Just got back from a trek across town to see The Frames. Several people whose taste I tend to share had insisted that this was the best show I’d see all year, so I took their recommendation and went, sight unseen. Here’s what their record label has to say about them:
“You get spiky, nasty pop songs like ‘Fake’ and ‘Underglass’, with its dum-dum bassline worthy of Kim Deal. You get the seraphic boy soprano melodies of ‘Happy’ and ‘Sideways Down’ and the graphic 4am truth-or-dare drinking games of ‘Caution’. And you get epics like ‘Keepsake’, distinguished by the sort of sea change dynamics associated with Mogwai or the Dirty Three. In short, here’s a world where Spector collides with Steve Albini, Arvo Part with Sparklehorse, open-heart surgery songs that deal in love and hate, mourning and ambition, art and blood. “
Note the indie rock name-checking.
Before I go any further, let me say that The Frames sound exactly like a cross between Coldplay and The Dave Matthews Band. If you like those bands, you should make every effort to go see them and buy all their albums. You will love them. I’m not a fan of either of those bands, so I was less thrilled. Admittedly, I was already in a bad mood and I had pretty high expectations for the show. But if I’m going to wander around in the Tenderloin alone at night, where every time I pause to wait for the light to change a potential customer and/or pimp rolls up slowly to the curb, it had better be worth it.
I got there just as the main act was playing their first song, and the place was packed. The show was at the Great American Music Hall, a beautifully ornate venue right next door to one of the more popular strip clubs. The crowd was comprised entirely of what seemed like current and former UCSB students, must have been a long way for them to come for one show but there they were. It’s been a long time since I voluntarily spent an evening in the company of those who think Sting is deep, but I tried very hard to get in the spirit of things and have a good time. I drank a lot of beer, quickly, on an empty stomach. I nodded my head along with the beat. I probed the depths of my cold, dead, blackened heart for any semblance of tender warmth. Nope. I laughed along with the rest when they segued into Pink Floyd or Van Morrison (was it a joke? a tribute? I couldn’t tell) every other song, but the music just wasn’t doing it for me.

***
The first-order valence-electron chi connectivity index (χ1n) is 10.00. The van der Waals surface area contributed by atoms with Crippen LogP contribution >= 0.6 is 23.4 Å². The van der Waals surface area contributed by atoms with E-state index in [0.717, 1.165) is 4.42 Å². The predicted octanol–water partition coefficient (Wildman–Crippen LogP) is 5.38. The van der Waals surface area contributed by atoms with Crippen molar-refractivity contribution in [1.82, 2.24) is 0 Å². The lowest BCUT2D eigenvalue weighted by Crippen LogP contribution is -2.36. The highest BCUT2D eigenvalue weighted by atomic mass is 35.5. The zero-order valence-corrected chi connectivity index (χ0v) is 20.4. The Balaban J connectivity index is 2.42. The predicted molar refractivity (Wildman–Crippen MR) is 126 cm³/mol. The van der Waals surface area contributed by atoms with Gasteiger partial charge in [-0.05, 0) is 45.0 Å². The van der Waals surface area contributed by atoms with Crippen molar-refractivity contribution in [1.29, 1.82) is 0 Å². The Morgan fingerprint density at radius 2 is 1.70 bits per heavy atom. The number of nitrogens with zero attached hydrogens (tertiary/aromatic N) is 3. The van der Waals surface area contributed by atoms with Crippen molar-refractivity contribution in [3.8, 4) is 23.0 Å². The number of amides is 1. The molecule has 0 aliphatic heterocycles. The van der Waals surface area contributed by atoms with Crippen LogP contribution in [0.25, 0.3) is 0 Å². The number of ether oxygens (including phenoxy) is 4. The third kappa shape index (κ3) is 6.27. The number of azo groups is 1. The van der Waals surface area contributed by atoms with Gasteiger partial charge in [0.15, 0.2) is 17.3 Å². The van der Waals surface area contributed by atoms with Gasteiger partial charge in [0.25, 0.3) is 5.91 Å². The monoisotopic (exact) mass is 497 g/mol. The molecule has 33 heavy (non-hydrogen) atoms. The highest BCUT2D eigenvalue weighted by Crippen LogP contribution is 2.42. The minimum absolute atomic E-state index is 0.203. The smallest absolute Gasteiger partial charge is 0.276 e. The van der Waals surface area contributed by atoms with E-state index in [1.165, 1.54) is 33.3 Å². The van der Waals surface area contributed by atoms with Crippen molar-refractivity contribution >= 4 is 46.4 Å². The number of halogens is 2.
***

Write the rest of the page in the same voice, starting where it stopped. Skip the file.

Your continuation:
So it was with relief that I returned to my side of town, where the closest thing to a Marina girl are the art school grads who think Seven jeans and Dollhouse shoes set them apart. And then it hit me. I had gone to see that band because I thought they were a great-but-obscure band I’d never heard of. The real reason I’ve never heard of them is not because they’re obscure, it’s because they are popular. Popular bands do not penetrate into my world any longer, now that it centers on the internet. Our little online communities are not connected to any commercial channels, and pride themselves on the lack of Clear Channel influence. I don’t read music magazines except the occasional zine, I don’t watch MTV or VH1 or whatever channel is currently showing actual videos, I don’t listen to the radio except as online streaming media. And living in this neighborhood I’m surrounded by people who do the same. There isn’t even a mainstream movie theater here, just arthouse theaters. I’m not saying this to make any claims that I’m indier-than-thou, I’m just amazed at how disconnected from mainstream culture I’ve become, and how effortless it was.